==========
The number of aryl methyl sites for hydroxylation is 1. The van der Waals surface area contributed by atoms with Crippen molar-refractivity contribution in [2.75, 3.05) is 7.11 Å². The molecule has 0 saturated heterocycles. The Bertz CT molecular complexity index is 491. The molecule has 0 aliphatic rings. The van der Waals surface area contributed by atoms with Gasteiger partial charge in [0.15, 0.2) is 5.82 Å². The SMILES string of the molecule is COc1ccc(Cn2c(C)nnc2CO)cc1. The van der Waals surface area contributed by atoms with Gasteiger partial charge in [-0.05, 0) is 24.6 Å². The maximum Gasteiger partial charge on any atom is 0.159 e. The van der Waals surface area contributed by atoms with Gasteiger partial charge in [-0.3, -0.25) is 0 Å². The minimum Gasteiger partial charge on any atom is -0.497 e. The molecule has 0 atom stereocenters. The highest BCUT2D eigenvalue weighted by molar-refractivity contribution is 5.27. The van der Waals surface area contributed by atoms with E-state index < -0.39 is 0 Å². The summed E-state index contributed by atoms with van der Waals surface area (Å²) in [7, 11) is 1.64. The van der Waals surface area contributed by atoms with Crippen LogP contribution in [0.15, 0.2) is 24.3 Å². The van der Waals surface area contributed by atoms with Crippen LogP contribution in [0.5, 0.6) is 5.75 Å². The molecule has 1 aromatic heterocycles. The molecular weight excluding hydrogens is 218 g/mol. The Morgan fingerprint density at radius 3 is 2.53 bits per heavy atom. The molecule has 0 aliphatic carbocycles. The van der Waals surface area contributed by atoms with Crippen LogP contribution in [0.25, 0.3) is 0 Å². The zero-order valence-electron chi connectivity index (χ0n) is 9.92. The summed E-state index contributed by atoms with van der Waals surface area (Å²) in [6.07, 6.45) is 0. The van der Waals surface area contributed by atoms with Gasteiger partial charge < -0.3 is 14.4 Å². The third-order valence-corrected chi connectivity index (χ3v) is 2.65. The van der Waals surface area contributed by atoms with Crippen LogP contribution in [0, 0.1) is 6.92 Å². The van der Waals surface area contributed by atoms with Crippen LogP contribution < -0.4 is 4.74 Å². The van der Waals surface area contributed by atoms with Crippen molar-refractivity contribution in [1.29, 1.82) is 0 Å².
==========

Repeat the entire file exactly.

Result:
The number of aryl methyl sites for hydroxylation is 1. The van der Waals surface area contributed by atoms with Crippen molar-refractivity contribution in [2.75, 3.05) is 7.11 Å². The molecule has 0 saturated heterocycles. The Bertz CT molecular complexity index is 491. The molecule has 0 aliphatic rings. The van der Waals surface area contributed by atoms with Gasteiger partial charge in [0.15, 0.2) is 5.82 Å². The SMILES string of the molecule is COc1ccc(Cn2c(C)nnc2CO)cc1. The van der Waals surface area contributed by atoms with Gasteiger partial charge in [-0.05, 0) is 24.6 Å². The maximum Gasteiger partial charge on any atom is 0.159 e. The van der Waals surface area contributed by atoms with Gasteiger partial charge in [-0.3, -0.25) is 0 Å². The minimum Gasteiger partial charge on any atom is -0.497 e. The molecule has 0 atom stereocenters. The highest BCUT2D eigenvalue weighted by molar-refractivity contribution is 5.27. The van der Waals surface area contributed by atoms with E-state index < -0.39 is 0 Å². The summed E-state index contributed by atoms with van der Waals surface area (Å²) in [7, 11) is 1.64. The van der Waals surface area contributed by atoms with Crippen LogP contribution in [0.15, 0.2) is 24.3 Å². The van der Waals surface area contributed by atoms with Crippen LogP contribution in [0.5, 0.6) is 5.75 Å². The molecule has 1 aromatic heterocycles. The molecular weight excluding hydrogens is 218 g/mol. The Morgan fingerprint density at radius 3 is 2.53 bits per heavy atom. The molecule has 0 aliphatic carbocycles. The van der Waals surface area contributed by atoms with Crippen LogP contribution in [0.25, 0.3) is 0 Å². The zero-order valence-electron chi connectivity index (χ0n) is 9.92. The summed E-state index contributed by atoms with van der Waals surface area (Å²) in [6.07, 6.45) is 0. The van der Waals surface area contributed by atoms with Gasteiger partial charge < -0.3 is 14.4 Å². The third-order valence-corrected chi connectivity index (χ3v) is 2.65. The van der Waals surface area contributed by atoms with Crippen LogP contribution in [0, 0.1) is 6.92 Å². The van der Waals surface area contributed by atoms with Crippen LogP contribution < -0.4 is 4.74 Å². The van der Waals surface area contributed by atoms with Crippen molar-refractivity contribution in [1.29, 1.82) is 0 Å².